Summer schools were one of the secret weapons in Tony Blair's education agenda when Labour won the 1997 election. They were aimed at helping children who fell behind with their reading and numeracy. Last year pound;22 million was allocated for 2,200 holiday schemes.
However, the ability of summer schools to improve academic achievement has been thrown into doubt. Now schools will have the freedom to choose how to spend the pound;10,500 aimed at easing children's transfer to secondary school.
A recent evaluation of summer schools by the Office for Standards in Education criticised the schemes. Inspectors found that teachers pitched the classroom work too low, so while it might boost self-esteem it was unlikely to raise standards. Some summer schools had serious difficulties in recruiting 30 pupils - one of the 20 schemes evaluated had only six children. Research two years ago showed that the literacy skills of almost half the participants in holiday schemes deteriorated.
Education Secretary Estelle Morris said: "We are giving schools the freedom to use their funding flexibly - perhaps by employing extra teaching assistants or providing Easter schools."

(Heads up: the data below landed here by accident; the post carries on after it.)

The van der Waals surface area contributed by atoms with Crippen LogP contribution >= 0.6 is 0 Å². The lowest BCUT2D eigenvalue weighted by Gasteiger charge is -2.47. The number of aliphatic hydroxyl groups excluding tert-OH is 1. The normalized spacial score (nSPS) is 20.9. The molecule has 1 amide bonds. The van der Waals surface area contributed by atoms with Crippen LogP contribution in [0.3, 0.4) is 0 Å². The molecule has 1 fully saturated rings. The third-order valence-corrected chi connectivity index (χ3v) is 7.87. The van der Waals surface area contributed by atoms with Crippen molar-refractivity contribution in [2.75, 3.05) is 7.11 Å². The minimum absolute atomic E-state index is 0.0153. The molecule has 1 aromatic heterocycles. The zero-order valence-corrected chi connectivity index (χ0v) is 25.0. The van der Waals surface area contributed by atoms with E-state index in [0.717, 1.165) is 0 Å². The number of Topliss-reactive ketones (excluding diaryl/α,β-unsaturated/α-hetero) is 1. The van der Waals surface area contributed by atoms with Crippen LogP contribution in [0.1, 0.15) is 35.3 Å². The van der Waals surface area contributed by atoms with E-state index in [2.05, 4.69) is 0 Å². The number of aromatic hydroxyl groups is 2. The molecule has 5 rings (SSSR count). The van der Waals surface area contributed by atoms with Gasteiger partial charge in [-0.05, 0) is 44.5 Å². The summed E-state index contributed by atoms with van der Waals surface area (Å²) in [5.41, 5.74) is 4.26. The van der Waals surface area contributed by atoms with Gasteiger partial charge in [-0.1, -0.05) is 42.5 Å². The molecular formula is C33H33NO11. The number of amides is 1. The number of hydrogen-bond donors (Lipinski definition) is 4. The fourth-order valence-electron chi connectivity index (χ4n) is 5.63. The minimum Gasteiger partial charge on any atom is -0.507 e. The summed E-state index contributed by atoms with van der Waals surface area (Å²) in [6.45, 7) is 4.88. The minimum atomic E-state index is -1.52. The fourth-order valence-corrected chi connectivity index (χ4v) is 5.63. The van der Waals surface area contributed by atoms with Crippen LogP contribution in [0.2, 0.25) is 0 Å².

Speaking to the National Association for the Teaching of English conference last week, Ms Morris said schools had to overcome the dip in pupil performance that was a common feature of the first few years at secondary school.
However, she acknowledged that many secondary teachers had no faith in the key stage 2 results which were used as a baseline to measure the extent of progress at KS3.
Lana Boztas, a teacher at a Surrey primary, said eight and nine-year-olds who had been given last year's KS2 reading test had achieved at or above the level expected of the average 11-year-old. "These are not genius children. They are reaching these levels because the reading comprehension is too easy," she said.